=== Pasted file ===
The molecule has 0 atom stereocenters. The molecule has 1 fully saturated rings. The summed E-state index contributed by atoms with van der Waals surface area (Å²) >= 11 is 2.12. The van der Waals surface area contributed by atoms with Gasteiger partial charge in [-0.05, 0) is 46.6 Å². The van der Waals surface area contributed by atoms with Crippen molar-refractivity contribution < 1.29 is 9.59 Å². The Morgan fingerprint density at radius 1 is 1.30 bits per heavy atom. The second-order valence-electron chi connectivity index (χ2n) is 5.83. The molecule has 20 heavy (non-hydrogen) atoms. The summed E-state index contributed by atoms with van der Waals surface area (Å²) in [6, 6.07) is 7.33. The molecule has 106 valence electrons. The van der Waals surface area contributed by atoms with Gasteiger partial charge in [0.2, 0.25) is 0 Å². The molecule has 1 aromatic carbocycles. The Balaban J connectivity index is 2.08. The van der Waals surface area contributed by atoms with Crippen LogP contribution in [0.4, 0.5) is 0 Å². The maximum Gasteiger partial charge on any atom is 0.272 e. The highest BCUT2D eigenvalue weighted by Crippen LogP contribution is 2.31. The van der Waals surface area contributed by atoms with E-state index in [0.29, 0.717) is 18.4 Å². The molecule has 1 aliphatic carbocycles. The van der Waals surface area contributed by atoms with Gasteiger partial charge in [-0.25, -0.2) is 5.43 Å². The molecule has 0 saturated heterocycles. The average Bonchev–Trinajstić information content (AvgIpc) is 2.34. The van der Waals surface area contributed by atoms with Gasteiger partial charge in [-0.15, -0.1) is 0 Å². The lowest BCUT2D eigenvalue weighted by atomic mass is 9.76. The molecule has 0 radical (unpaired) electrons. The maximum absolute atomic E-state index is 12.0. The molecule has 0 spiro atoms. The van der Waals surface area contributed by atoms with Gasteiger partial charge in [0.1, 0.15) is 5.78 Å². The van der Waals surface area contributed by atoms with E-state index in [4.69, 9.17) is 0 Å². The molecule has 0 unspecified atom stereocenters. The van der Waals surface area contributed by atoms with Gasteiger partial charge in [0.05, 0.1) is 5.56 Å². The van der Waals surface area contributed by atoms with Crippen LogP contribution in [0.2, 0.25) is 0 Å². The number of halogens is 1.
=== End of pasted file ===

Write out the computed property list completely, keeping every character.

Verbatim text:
The molecule has 0 atom stereocenters. The molecule has 1 fully saturated rings. The summed E-state index contributed by atoms with van der Waals surface area (Å²) >= 11 is 2.12. The van der Waals surface area contributed by atoms with Gasteiger partial charge in [-0.05, 0) is 46.6 Å². The van der Waals surface area contributed by atoms with Crippen molar-refractivity contribution < 1.29 is 9.59 Å². The Morgan fingerprint density at radius 1 is 1.30 bits per heavy atom. The second-order valence-electron chi connectivity index (χ2n) is 5.83. The molecule has 20 heavy (non-hydrogen) atoms. The summed E-state index contributed by atoms with van der Waals surface area (Å²) in [6, 6.07) is 7.33. The molecule has 106 valence electrons. The van der Waals surface area contributed by atoms with Gasteiger partial charge in [0.2, 0.25) is 0 Å². The molecule has 1 aromatic carbocycles. The Balaban J connectivity index is 2.08. The van der Waals surface area contributed by atoms with Crippen LogP contribution in [0.4, 0.5) is 0 Å². The maximum Gasteiger partial charge on any atom is 0.272 e. The highest BCUT2D eigenvalue weighted by Crippen LogP contribution is 2.31. The van der Waals surface area contributed by atoms with E-state index in [0.29, 0.717) is 18.4 Å². The molecule has 1 aliphatic carbocycles. The van der Waals surface area contributed by atoms with Gasteiger partial charge in [-0.25, -0.2) is 5.43 Å². The molecule has 0 saturated heterocycles. The average Bonchev–Trinajstić information content (AvgIpc) is 2.34. The van der Waals surface area contributed by atoms with Gasteiger partial charge in [-0.15, -0.1) is 0 Å². The lowest BCUT2D eigenvalue weighted by atomic mass is 9.76. The molecule has 0 radical (unpaired) electrons. The maximum absolute atomic E-state index is 12.0. The molecule has 0 spiro atoms. The van der Waals surface area contributed by atoms with Gasteiger partial charge in [0.1, 0.15) is 5.78 Å². The van der Waals surface area contributed by atoms with E-state index in [4.69, 9.17) is 0 Å². The molecule has 0 unspecified atom stereocenters. The van der Waals surface area contributed by atoms with Gasteiger partial charge in [0.05, 0.1) is 5.56 Å². The van der Waals surface area contributed by atoms with Crippen LogP contribution in [0.2, 0.25) is 0 Å². The number of halogens is 1.